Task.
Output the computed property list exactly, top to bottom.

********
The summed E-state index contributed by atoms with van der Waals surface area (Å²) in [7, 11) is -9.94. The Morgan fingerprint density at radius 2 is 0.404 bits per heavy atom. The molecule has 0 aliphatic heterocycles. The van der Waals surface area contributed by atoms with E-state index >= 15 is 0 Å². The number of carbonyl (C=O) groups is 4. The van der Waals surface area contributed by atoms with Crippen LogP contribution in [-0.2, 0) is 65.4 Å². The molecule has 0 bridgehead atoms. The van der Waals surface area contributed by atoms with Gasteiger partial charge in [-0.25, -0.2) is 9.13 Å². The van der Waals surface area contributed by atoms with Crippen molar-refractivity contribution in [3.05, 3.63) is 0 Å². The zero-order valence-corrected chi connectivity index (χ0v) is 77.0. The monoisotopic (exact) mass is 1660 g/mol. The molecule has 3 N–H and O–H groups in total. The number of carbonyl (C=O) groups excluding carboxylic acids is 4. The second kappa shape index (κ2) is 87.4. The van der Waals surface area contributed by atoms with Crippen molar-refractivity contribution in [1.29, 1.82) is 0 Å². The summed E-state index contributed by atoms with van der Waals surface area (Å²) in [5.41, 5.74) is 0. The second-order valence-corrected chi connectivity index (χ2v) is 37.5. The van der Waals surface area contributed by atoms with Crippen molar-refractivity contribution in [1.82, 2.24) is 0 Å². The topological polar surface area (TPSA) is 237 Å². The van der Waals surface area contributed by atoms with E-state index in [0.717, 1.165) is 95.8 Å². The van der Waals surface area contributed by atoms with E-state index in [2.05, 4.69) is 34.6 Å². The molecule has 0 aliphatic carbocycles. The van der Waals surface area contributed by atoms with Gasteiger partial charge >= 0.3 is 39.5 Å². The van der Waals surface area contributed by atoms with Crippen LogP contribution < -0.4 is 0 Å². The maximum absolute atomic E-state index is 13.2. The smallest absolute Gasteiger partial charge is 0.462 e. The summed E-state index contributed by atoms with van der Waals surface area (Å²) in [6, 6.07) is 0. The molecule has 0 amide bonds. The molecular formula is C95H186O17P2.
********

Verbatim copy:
The summed E-state index contributed by atoms with van der Waals surface area (Å²) in [7, 11) is -9.94. The Morgan fingerprint density at radius 2 is 0.404 bits per heavy atom. The molecule has 0 aliphatic heterocycles. The van der Waals surface area contributed by atoms with E-state index >= 15 is 0 Å². The number of carbonyl (C=O) groups is 4. The van der Waals surface area contributed by atoms with Crippen LogP contribution in [-0.2, 0) is 65.4 Å². The molecule has 0 bridgehead atoms. The van der Waals surface area contributed by atoms with Gasteiger partial charge in [-0.25, -0.2) is 9.13 Å². The van der Waals surface area contributed by atoms with Crippen molar-refractivity contribution in [3.05, 3.63) is 0 Å². The zero-order valence-corrected chi connectivity index (χ0v) is 77.0. The monoisotopic (exact) mass is 1660 g/mol. The molecule has 3 N–H and O–H groups in total. The number of carbonyl (C=O) groups excluding carboxylic acids is 4. The second kappa shape index (κ2) is 87.4. The van der Waals surface area contributed by atoms with Crippen molar-refractivity contribution in [1.29, 1.82) is 0 Å². The summed E-state index contributed by atoms with van der Waals surface area (Å²) in [5.41, 5.74) is 0. The second-order valence-corrected chi connectivity index (χ2v) is 37.5. The van der Waals surface area contributed by atoms with Crippen molar-refractivity contribution in [1.82, 2.24) is 0 Å². The topological polar surface area (TPSA) is 237 Å². The van der Waals surface area contributed by atoms with E-state index in [0.717, 1.165) is 95.8 Å². The van der Waals surface area contributed by atoms with E-state index in [2.05, 4.69) is 34.6 Å². The molecule has 0 aliphatic carbocycles. The van der Waals surface area contributed by atoms with Gasteiger partial charge >= 0.3 is 39.5 Å². The van der Waals surface area contributed by atoms with Crippen LogP contribution < -0.4 is 0 Å². The maximum absolute atomic E-state index is 13.2. The smallest absolute Gasteiger partial charge is 0.462 e. The summed E-state index contributed by atoms with van der Waals surface area (Å²) in [6, 6.07) is 0. The molecule has 0 amide bonds. The molecular formula is C95H186O17P2.